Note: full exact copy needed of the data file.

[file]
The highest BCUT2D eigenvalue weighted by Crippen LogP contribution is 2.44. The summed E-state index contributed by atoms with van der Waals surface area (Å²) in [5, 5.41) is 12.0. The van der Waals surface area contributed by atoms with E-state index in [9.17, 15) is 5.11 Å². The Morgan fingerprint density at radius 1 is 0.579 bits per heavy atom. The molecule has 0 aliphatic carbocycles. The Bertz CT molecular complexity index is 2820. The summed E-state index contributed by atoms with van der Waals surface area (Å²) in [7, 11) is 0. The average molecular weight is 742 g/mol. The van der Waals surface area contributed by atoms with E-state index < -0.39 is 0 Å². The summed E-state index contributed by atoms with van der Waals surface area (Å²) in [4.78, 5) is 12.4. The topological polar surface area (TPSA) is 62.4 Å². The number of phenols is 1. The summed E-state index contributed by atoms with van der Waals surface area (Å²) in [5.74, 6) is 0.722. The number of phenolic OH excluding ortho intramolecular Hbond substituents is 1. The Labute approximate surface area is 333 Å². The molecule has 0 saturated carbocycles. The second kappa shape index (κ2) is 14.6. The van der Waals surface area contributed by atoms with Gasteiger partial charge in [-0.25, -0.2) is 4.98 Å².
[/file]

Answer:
The highest BCUT2D eigenvalue weighted by Crippen LogP contribution is 2.44. The summed E-state index contributed by atoms with van der Waals surface area (Å²) in [5, 5.41) is 12.0. The van der Waals surface area contributed by atoms with E-state index in [9.17, 15) is 5.11 Å². The Morgan fingerprint density at radius 1 is 0.579 bits per heavy atom. The molecule has 0 aliphatic carbocycles. The Bertz CT molecular complexity index is 2820. The summed E-state index contributed by atoms with van der Waals surface area (Å²) in [7, 11) is 0. The average molecular weight is 742 g/mol. The van der Waals surface area contributed by atoms with E-state index < -0.39 is 0 Å². The summed E-state index contributed by atoms with van der Waals surface area (Å²) in [4.78, 5) is 12.4. The topological polar surface area (TPSA) is 62.4 Å². The number of phenols is 1. The summed E-state index contributed by atoms with van der Waals surface area (Å²) in [5.74, 6) is 0.722. The number of phenolic OH excluding ortho intramolecular Hbond substituents is 1. The Labute approximate surface area is 333 Å². The molecule has 0 saturated carbocycles. The second kappa shape index (κ2) is 14.6. The van der Waals surface area contributed by atoms with Gasteiger partial charge in [-0.25, -0.2) is 4.98 Å².